Army researchers are taking their first COVID-19 vaccine candidate to the next research stage — human clinical trials.

Researchers are expecting to start recruiting volunteers in July in the Washington, D.C. metropolitan area, with injections to begin in early September, said Samir Deshpande, spokesman for Walter Reed Army Institute of Research. The institute has a long-standing clinical trials center. Anyone in the community can volunteer to participate in the clinical trials, including military members.

Researchers began looking at developing a COVID-19 vaccine candidate in January, and identified one approach with about two dozen different versions, he said. They tested different versions on mice to see which did the best job of prompting an immune response to COVID-19.

This first human testing phase will start with about 50 participants.

“Key results will be obtained in less than two months, but the trial will extend beyond that to look at long-term immune responses,” Deshpande said. “If the results are positive from the first two months, they will trigger a much larger scale trial before phase one ends.”

There are also two backup candidates that are vaccine possibilities.

There are about a dozen COVID-19 vaccine possibilities around the world in various stages of testing, but this is the first from WRAIR. During a press call Thursday, Thomas McCaffery, assistant secretary of defense for health affairs said this vaccine candidate is one of about five or six that researchers are developing across DoD.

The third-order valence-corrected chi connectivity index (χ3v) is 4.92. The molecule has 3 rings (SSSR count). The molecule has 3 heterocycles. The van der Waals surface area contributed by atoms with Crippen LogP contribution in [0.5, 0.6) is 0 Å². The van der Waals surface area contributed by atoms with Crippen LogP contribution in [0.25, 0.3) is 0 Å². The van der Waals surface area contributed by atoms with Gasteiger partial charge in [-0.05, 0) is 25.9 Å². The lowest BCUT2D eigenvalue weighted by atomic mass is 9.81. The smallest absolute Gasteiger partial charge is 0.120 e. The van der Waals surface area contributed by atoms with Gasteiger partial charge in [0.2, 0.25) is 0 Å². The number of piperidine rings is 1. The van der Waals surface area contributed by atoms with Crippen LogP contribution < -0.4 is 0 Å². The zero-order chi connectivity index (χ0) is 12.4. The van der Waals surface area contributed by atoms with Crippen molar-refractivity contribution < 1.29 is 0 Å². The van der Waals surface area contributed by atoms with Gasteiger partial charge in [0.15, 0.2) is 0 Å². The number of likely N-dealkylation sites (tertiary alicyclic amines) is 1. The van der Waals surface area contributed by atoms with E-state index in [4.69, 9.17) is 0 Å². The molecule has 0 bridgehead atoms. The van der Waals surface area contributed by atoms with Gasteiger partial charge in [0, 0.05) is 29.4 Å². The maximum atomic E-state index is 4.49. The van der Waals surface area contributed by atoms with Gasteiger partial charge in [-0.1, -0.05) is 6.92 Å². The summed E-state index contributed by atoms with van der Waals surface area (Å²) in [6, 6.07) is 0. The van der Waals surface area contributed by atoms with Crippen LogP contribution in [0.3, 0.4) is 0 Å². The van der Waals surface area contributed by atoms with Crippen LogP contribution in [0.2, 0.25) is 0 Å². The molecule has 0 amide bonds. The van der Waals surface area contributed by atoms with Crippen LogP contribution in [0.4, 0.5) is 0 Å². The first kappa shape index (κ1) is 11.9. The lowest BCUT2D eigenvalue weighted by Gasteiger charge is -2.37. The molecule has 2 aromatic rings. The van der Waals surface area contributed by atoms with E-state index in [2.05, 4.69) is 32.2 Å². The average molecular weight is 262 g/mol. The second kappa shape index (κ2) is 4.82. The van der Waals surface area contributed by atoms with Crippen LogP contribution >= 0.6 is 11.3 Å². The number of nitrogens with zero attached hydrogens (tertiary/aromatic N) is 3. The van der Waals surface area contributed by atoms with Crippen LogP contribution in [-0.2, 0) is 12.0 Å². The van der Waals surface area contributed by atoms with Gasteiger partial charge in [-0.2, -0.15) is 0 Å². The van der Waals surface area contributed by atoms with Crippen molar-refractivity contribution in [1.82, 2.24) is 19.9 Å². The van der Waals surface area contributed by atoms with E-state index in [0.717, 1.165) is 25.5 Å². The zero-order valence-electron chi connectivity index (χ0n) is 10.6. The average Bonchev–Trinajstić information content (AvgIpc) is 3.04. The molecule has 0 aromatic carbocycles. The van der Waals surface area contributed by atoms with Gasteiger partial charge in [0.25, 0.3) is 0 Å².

The Trump administration is aiming for a COVID-19 vaccine by January.

Army researchers are also hopeful that this vaccine candidate could result in a universal vaccine that will be effective against not just COVID-19, but against other coronaviruses that could emerge in the future.

WRAIR has developed many vaccines and medicines that are being used today in military and civilian medicine around the world. The institute used its more than a century of expertise and infrastructure “to be able to compress what would, under normal circumstances, be two years of discovery and design work into several months,” said Dr. Kayvon Modjarrad, director of the Emerging Infectious Diseases Branch of WRAIR, in a press release.

The leading candidate is called SpFN, for Spike Ferritin Nanoparticle.

The vaccine uses a ferritin platform, as ferritin is a protein found in virtually every living thing, Deshpande said. The ferritin will carry specific pieces of the coronavirus spike protein to the immune system. The spike protein is the part of the virus that attaches to the lungs. The body won’t reject the ferritin protein itself.

Karen has covered military families, quality of life and consumer issues for Military Times for more than 30 years, and is co-author of a chapter on media coverage of military families in the book "A Battle Plan for Supporting Military Families." She previously worked for newspapers in Guam, Norfolk, Jacksonville, Fla., and Athens, Ga.

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